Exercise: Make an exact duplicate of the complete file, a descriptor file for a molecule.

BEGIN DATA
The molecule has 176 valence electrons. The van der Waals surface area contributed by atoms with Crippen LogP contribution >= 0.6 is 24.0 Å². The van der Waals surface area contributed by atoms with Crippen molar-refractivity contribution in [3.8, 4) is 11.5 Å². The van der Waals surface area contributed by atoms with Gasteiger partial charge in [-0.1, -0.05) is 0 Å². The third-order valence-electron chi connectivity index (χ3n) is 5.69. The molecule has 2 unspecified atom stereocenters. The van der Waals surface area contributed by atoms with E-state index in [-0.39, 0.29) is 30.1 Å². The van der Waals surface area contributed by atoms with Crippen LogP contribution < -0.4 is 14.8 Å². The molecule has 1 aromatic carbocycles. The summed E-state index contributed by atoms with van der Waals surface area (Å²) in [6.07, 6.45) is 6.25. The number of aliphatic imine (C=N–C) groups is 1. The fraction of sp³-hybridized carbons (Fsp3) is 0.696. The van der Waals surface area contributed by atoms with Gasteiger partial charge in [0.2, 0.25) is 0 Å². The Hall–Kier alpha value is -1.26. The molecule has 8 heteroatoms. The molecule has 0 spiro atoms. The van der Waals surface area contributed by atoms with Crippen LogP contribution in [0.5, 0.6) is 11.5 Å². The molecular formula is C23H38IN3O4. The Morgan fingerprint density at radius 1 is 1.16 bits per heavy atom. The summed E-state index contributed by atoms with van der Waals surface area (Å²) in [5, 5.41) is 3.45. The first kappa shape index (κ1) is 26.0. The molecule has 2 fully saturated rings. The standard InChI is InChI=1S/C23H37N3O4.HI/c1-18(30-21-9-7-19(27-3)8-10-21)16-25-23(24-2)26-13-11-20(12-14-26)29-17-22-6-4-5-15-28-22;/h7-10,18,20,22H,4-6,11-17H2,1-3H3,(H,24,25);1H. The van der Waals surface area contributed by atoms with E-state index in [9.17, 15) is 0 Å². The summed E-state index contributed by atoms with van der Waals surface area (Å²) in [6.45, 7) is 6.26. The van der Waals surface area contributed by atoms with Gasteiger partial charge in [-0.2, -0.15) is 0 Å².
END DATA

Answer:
The molecule has 176 valence electrons. The van der Waals surface area contributed by atoms with Crippen LogP contribution >= 0.6 is 24.0 Å². The van der Waals surface area contributed by atoms with Crippen molar-refractivity contribution in [3.8, 4) is 11.5 Å². The van der Waals surface area contributed by atoms with Gasteiger partial charge in [-0.1, -0.05) is 0 Å². The third-order valence-electron chi connectivity index (χ3n) is 5.69. The molecule has 2 unspecified atom stereocenters. The van der Waals surface area contributed by atoms with E-state index in [-0.39, 0.29) is 30.1 Å². The van der Waals surface area contributed by atoms with Crippen LogP contribution < -0.4 is 14.8 Å². The molecule has 1 aromatic carbocycles. The summed E-state index contributed by atoms with van der Waals surface area (Å²) in [6.07, 6.45) is 6.25. The number of aliphatic imine (C=N–C) groups is 1. The fraction of sp³-hybridized carbons (Fsp3) is 0.696. The van der Waals surface area contributed by atoms with Gasteiger partial charge in [0.2, 0.25) is 0 Å². The Hall–Kier alpha value is -1.26. The molecule has 8 heteroatoms. The molecule has 0 spiro atoms. The van der Waals surface area contributed by atoms with Crippen LogP contribution in [0.5, 0.6) is 11.5 Å². The molecular formula is C23H38IN3O4. The Morgan fingerprint density at radius 1 is 1.16 bits per heavy atom. The summed E-state index contributed by atoms with van der Waals surface area (Å²) in [5, 5.41) is 3.45. The first kappa shape index (κ1) is 26.0. The molecule has 2 fully saturated rings. The standard InChI is InChI=1S/C23H37N3O4.HI/c1-18(30-21-9-7-19(27-3)8-10-21)16-25-23(24-2)26-13-11-20(12-14-26)29-17-22-6-4-5-15-28-22;/h7-10,18,20,22H,4-6,11-17H2,1-3H3,(H,24,25);1H. The van der Waals surface area contributed by atoms with E-state index in [9.17, 15) is 0 Å². The summed E-state index contributed by atoms with van der Waals surface area (Å²) in [6.45, 7) is 6.26. The van der Waals surface area contributed by atoms with Gasteiger partial charge in [-0.2, -0.15) is 0 Å².